Some patents for computer implemented inventions have been successfully revoked in the face of allegations that they relate to abstract ideas and consequently are not patentable in the US.
Intellectual Ventures LLC v. Symantec Corporation provides guidance on how to draft a patent specification that would overcome such an attack. In this case, the invention was regarded to relate to a specific machine configured in a specific way, comprising three different computing systems and a telephone network. The court declined to agree that the invention was directed to an abstract idea.
The Intellectual Ventures patent that was attacked by Symantec, US 5,987,610, was described as being generally directed to screening computer data for viruses within a telephone network before communicating the computer data to an end user. At least a portion of the computer data is not communicated if the data is found to contain a virus.
At the heart of the issue, is whether application of the two-step Alice analysis (Alice Corp. Pty. Ltd. v. CLS Bank Int’l, 134 S. Ct. 2347,2355 (2014)) finds that the inventions claimed is patent ineligible under 350.S.C.101. In this analysis, courts must determine:
· if the claims at issue are directed to a patent-ineligible concept; and
· If so, look for an inventive concept, that is, an element
or combination of elements that is sufficient to ensure that the patent in practice amounts to significantly more than a patent for the ineligible abstract concept itself.
Symantec argued that the claims are directed to abstract ideas, and because the added computer-related limitations are merely generic and do not add invented concepts beyond the abstract ideas in themselves, none of the claims eligible. Intellectual Ventures responded that:
· the claims provide a solution necessarily rooted in computer technology in order to overcome a problem specifically arising in the realm of computer networks;
· the claims specify interactions yielding results that override the routine and conventional sequence of Internet computer events; and
· the invention as claimed resolves a particular Internet-centric problem.
Claim 7 is: A virus screening method comprising the steps of:
routing a call between a calling party and a called party of a telephone network;
receiving, within the telephone network, computer data from a first party selected from the group consisting of the calling party and the called party;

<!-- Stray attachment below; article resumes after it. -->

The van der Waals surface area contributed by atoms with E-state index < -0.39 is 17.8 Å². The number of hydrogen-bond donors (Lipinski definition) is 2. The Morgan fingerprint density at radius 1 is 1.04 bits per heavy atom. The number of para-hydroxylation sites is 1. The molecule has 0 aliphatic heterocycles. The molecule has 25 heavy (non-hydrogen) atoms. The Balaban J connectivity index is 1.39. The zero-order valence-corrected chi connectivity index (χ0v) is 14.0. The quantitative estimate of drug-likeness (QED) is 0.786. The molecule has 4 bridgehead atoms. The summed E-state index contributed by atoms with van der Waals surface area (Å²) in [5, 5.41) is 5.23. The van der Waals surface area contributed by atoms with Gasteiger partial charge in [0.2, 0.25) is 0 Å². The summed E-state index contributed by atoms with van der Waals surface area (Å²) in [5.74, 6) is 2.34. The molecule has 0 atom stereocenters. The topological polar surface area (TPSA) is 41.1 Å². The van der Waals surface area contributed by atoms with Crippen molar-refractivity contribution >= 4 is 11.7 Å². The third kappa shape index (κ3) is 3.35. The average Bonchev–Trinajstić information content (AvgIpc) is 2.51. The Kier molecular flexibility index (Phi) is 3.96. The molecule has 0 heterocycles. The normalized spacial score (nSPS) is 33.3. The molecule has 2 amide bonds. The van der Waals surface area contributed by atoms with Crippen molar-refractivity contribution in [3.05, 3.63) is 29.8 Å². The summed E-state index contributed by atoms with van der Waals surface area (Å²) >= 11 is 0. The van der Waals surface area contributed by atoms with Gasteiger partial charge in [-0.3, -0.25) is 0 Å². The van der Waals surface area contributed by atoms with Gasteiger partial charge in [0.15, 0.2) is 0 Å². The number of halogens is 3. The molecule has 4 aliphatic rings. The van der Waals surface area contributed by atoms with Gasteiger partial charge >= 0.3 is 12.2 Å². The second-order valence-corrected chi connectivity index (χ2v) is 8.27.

detecting, within the telephone network, a virus in the computer data; and
in response to detecting the virus, inhibiting communication of at least a portion of the computer data from the telephone network to a second party selected from the group consisting of the calling party and the called party.
Dependent claim 7 recites as follows:
The virus screening method of claim 1 further comprising the step of determining that virus screening is to be applied to the call based upon at least one of an identification code of the calling party and an identification code of the called party.
The court agreed with Intellectual Ventures that computer viruses are a problem specifically arising in the realm of computer networks and computers and that the human mind cannot screen for computer viruses within the telephone network or elsewhere. Computer viruses are computer-centric and cannot be obstructed away so broadly. Furthermore, the human mind cannot perform the steps described in the specification for implementing screening functionality in a telephone network.
The specification went to some great detail describing how the invention was implemented. His Honour regarded the detailed technical disclosure favourably and it was noted that at least three computers configured in a specific manner was required. The coordination between a virus detection computer, a sending computer, and the receiving computer was regarded by His Honour as something necessarily rooted in computer technology in order to overcome a problem specifically arising in the realm of computer networks.
His Honour also agreed that the claim was Internet centric, and that the key idea of the patent was that virus detection can take place remotely between two entities in a telephone network.
His Honour followed Alice, stating claims that purport to improve the function of the computer itself or effect an improvement in any other technology or technical field may be patentable. The concept of detecting computer virus installed data, and doing so in a telephone network, does not make sense outside of a computer context. Consequently the patent is not directed to an abstract idea, and recites a specific machine configured in a specific way.
This case suggest the following drafting tips:
· If possible, draft the application to focus on a solution to a problem rooted in computer technology and specifically arising in technology, for example internet technology.
· Include features that cannot be solved in the human mind.
· Include plenty of technical details.
· Argue that the invention improves the function of the computer itself or effects an improvement in another technology.
· Recite a specific machine or system configured in a specific way.